all the other groups which were deposited previously to it in the order of evaporation. These consequences are constantly verified in the saline beds which exist so numerously on the globe. Thus, to bring up again the two most important salts, numerous beds of gypsum are known, without rock-salt, or any of the other deposits, above them—which verifies our first conclusion; but no bed of rock-salt is known without gypsum—which verifies the second conclusion. More than this, a vast saline bed is now known which corresponds with the complete period set forth in our list—that is, with the complete period of evaporation; it is the formation at Stassfurt, Prussia, the disposition of which corresponds exactly with that shown in the list. The study of the Stassfurt bed further reveals an entirely new fact—the presence, in a part quite above the mean of deliquescent salts, of an important deposit of boracic acid combined with magnesium. All the geologists and engineers who have ever given their attention to the Stassfurt deposit have been unanimous in calling for volcanic intervention, and looking to the depths of the globe for the explanation of the origin of the boracic acid, and the place it occupies in the upper part of the bed; and they have all also given a more or less preponderant part to the play of volcanic agencies in the formation of the whole. This conclusion was the more natural, because the ordinary laws of chemistry seemed to oppose the probability of boracic acid, even if it existed, being found in the last mother-waters. Borate of magnesia is almost insoluble, and should have been among the first and lowest of the substances deposited. Adhering to the principle that there are no saline substances in the interior of the globe below the sedimentary formations, I silenced my protestations as a chemist, and applied myself to inquire if, contrary to all previsions, boracic acid did not exist in the ultimate mother-waters of the salt-marshes of the south of France. The result justified my geological induction to a degree beyond all possible anticipation. Not only does boracic acid exist in the ultimate mother-waters, but it exists there in a quantity relatively so considerable that a single drop of the water is enough to show it, either by the hydrogen method or by that of spectrum analysis. Thus, the presence of this substance in the upper part of the Stassfurt bed ceases to be an objection to the theory that the bed is purely and simply the result of the evaporation of the ancient seawaters; and its presence here furthermore gives a confirmation, as striking as unforeseen, to that theory.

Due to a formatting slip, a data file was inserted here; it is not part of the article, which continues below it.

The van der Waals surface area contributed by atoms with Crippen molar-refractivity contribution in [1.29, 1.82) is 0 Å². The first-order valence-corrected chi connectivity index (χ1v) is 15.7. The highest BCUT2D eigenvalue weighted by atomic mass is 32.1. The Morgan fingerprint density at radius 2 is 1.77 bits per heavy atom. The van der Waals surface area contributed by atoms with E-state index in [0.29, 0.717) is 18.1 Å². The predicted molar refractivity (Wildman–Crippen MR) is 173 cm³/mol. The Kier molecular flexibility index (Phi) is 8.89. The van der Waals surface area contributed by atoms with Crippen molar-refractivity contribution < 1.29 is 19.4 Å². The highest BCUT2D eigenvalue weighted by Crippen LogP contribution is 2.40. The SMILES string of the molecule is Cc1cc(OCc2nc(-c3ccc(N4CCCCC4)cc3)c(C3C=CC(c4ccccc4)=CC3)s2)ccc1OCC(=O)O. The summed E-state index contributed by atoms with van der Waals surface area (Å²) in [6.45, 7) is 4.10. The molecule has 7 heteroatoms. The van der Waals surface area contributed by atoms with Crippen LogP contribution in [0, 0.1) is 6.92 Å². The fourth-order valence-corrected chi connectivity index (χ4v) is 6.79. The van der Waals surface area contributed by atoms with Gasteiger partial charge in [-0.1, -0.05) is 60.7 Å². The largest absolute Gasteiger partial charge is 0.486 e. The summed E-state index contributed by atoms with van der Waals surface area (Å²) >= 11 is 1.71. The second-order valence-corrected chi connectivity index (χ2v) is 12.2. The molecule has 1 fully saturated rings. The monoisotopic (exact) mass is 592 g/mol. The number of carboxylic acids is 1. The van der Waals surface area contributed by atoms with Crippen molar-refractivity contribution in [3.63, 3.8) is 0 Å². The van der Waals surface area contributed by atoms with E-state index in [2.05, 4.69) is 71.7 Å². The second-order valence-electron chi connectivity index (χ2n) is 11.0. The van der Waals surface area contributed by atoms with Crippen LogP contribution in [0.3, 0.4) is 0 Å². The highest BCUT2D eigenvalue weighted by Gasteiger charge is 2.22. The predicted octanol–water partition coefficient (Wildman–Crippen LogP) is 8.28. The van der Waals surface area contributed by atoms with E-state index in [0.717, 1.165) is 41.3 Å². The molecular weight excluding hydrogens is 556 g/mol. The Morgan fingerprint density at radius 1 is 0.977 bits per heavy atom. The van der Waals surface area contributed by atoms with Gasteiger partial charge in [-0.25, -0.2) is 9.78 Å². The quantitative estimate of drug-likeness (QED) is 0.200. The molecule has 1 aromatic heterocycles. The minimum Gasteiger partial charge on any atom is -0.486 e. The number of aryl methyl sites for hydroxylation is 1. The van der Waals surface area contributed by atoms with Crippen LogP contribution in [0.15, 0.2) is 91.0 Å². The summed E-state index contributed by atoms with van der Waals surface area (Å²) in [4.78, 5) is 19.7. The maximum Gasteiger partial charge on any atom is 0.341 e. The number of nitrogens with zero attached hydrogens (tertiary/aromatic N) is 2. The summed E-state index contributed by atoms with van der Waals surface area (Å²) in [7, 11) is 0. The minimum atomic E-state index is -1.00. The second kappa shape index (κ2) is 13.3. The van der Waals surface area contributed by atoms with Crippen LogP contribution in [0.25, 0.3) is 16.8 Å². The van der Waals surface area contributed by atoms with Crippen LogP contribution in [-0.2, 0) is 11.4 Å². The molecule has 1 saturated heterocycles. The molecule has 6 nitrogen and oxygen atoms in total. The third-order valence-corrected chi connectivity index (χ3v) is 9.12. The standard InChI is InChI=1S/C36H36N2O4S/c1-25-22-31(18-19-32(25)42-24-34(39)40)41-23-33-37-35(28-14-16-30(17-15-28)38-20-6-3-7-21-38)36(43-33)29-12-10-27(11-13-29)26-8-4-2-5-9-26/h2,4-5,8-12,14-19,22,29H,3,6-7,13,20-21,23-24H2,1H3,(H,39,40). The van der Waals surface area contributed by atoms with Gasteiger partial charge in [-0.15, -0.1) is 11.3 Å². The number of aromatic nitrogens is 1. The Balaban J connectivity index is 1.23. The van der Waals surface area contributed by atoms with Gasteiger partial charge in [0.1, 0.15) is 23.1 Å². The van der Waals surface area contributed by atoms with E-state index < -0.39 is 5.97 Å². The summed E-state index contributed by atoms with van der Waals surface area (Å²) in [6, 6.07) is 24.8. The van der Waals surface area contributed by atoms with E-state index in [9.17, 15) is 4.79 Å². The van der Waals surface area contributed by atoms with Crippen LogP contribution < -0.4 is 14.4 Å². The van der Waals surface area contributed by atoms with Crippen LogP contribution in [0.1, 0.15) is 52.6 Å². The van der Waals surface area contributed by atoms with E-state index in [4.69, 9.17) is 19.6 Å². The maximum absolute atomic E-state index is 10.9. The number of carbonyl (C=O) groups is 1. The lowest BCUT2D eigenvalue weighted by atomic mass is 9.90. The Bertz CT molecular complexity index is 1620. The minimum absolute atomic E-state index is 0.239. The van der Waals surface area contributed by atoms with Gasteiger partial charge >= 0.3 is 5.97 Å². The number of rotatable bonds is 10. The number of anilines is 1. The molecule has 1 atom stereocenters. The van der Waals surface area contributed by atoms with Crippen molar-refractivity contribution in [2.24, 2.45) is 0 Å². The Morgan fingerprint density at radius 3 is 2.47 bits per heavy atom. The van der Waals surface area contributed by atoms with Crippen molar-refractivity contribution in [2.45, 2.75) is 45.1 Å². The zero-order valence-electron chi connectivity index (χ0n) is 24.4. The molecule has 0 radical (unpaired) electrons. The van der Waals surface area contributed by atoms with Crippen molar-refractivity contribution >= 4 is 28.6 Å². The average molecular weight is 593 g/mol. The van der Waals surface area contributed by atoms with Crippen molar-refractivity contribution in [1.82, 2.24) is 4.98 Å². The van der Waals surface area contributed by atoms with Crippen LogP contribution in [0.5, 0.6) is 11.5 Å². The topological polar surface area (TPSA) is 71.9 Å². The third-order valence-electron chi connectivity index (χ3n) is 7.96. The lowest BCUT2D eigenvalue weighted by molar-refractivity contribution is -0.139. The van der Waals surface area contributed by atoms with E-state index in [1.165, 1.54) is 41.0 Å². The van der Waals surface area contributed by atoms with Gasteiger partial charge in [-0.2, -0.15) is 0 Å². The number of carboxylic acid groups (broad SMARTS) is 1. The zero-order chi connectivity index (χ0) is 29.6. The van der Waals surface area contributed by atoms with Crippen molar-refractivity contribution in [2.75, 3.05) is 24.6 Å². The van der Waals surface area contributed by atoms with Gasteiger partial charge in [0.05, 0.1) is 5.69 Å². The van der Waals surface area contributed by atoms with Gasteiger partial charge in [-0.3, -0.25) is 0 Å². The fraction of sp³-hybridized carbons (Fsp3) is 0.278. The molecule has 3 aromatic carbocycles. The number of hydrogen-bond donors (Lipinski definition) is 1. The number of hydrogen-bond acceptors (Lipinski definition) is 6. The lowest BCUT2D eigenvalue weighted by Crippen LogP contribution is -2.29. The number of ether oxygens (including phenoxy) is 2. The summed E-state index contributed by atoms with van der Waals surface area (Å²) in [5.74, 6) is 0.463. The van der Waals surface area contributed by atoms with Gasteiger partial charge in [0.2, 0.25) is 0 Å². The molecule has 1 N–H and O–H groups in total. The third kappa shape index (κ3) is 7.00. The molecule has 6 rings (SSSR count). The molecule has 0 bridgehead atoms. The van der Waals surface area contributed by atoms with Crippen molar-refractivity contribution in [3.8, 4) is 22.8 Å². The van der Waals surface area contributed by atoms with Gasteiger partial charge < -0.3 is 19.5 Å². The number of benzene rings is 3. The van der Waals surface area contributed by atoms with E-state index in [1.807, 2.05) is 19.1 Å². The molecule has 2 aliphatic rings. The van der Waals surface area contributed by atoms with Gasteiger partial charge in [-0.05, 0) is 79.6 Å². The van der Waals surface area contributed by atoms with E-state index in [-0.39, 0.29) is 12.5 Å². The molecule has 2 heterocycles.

My chemical and experimental studies are very far from constituting the only foundation for my theory of the sedimentary origin of the saline formations of the globe. Existing nature offers us in abundance, and on even a vaster scale than was shown in the ancient ages, phenomena which it is sufficient to analyze to bring forth anew, even to the slightest details, the manifestations which accompanied and determined the precipitation of saline matters in the estuaries of the an-